Some career experts tell you it’s imperative to send a thank-you card after your interview. Others claim an email is a fine follow-up. Still others advise that both are necessary. In the same way, some insist that a resume must never exceed a page. Others advise that multiple pages are perfectly acceptable. How is a job seeker supposed to muster up any confidence when advice abounds, but often conflicts?
First, look at the project itself. It’s a communications exercise, it’s not an exact science. Certain strategies work for particular hiring managers at different companies in various industries. When you read employment advice, you are consulting a panel of experts to learn about the range of possibilities for your communications project. What works well for one hiring manager may not have the same impact for another.
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Then, find your voice. Think about your audience and your industry. Examine this project as you go. Routinely access what is working and what is not. Advice abounds, but this is your project. No one can hand you a fully equipped user’s guide for your job search. You blaze that trail, guided by the input of experts.
Here’s how to make sense of career advice:
Know your audience.
Virginia Woolf famously remarked: “To know whom to write for is to know how to write.” Correspondence pieces are more likely to hit the mark when crafted with the recipient in mind. So imagine who is on the receiving end of your piece and communicate to that person.
A cover letter from a teacher to a school principal, for example, may be meaningful if it includes an anecdote about a well-received class activity. The same piece from an inside-sales engineer, aiming to turn the head of a district manager, may land well if it includes data about successfully-managed work volume.
If you are an entry level professional, and may not yet have the experience to draw from, think about how you communicated with your professors or those you’ve observed in the industry.
Also imagine your audience when you decide how to follow up. Do you think the accountants you interviewed with would value a hand-written thank you note, or do you think an email is a better fit in that case?
If you interviewed for a donor relations position where writing thank you notes is part of the job, then HR guru Liz Ryan’s advice is perfectly on point: “I recommend that you thank your hiring manager twice—once in a quick-written thank-you note card and again in a longer, more substantive email message.”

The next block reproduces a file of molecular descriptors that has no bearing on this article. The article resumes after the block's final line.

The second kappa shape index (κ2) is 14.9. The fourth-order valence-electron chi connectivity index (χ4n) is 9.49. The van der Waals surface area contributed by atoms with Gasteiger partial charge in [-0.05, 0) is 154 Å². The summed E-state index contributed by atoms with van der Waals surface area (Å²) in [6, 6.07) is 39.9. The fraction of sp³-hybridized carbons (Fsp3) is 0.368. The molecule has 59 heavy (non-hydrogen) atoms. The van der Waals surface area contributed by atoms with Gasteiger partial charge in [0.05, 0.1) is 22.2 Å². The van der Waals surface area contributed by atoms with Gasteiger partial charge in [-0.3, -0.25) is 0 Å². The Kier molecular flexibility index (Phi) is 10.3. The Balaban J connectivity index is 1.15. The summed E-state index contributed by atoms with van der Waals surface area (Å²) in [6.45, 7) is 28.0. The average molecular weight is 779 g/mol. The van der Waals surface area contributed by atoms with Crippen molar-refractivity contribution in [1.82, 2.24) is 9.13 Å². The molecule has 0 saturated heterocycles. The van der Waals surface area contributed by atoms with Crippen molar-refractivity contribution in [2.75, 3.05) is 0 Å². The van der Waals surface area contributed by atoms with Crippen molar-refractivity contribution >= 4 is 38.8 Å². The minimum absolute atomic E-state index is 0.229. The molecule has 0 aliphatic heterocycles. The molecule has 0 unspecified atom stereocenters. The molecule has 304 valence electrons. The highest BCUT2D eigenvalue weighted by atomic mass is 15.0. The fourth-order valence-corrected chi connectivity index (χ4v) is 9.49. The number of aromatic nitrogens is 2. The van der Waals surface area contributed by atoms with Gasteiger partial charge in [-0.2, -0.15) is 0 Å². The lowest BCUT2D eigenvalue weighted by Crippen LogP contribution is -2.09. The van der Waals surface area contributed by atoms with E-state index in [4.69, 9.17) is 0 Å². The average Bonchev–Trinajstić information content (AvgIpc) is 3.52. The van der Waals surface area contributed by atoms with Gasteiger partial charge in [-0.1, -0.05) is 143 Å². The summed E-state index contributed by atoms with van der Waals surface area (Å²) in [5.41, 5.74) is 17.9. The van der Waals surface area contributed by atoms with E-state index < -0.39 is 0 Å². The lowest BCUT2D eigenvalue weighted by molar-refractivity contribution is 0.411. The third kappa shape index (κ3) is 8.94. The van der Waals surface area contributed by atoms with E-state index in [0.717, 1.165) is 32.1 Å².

You have a range of options with these correspondences, so choose the one that best suits your audience.
Understand your expert.
The career advice you read is the best practices of a particular expert coming at it from a certain perspective. He or she may be a human resources, communications, or leadership expert. He or she may have experience in the non-profit, medical, legal, higher education or engineering field.
Experts in all of these fields are well-positioned to post advice about job seeking, but their advice will slightly differ because successful communications in their fields are constructed differently.
In some cases, you may not see an author bio. Then look at the website and decide how much you value that website and that author’s input. In other words, is this your go-to site or expert or is it one that you marginally consult?
Most communications projects require thorough research. The complex project of preparing materials, interviewing for a job, accepting an offer and starting a new job is no different. So decide which websites and which authors best suit your needs as a job seeker.
Recognize that things change.
Make sure that what you’re reading is current. Hiring practices continually evolve, and best practices mirror those advancements.
Managing editor of Business News Daily Nicole Fallon Taylor writes: “High-quality analytics programs already have been applied to customer data to help businesses make better strategic decisions. Candidate information will increasingly get the ‘big data treatment’ so recruiters can quickly and easily locate the best people for the job, experts say.”
Perhaps in the near future, the cover letter and resume won’t even be necessary as our imperfect communications efforts are absorbed by a more powerful application. Until then, keep accessing your practice and refining your approach.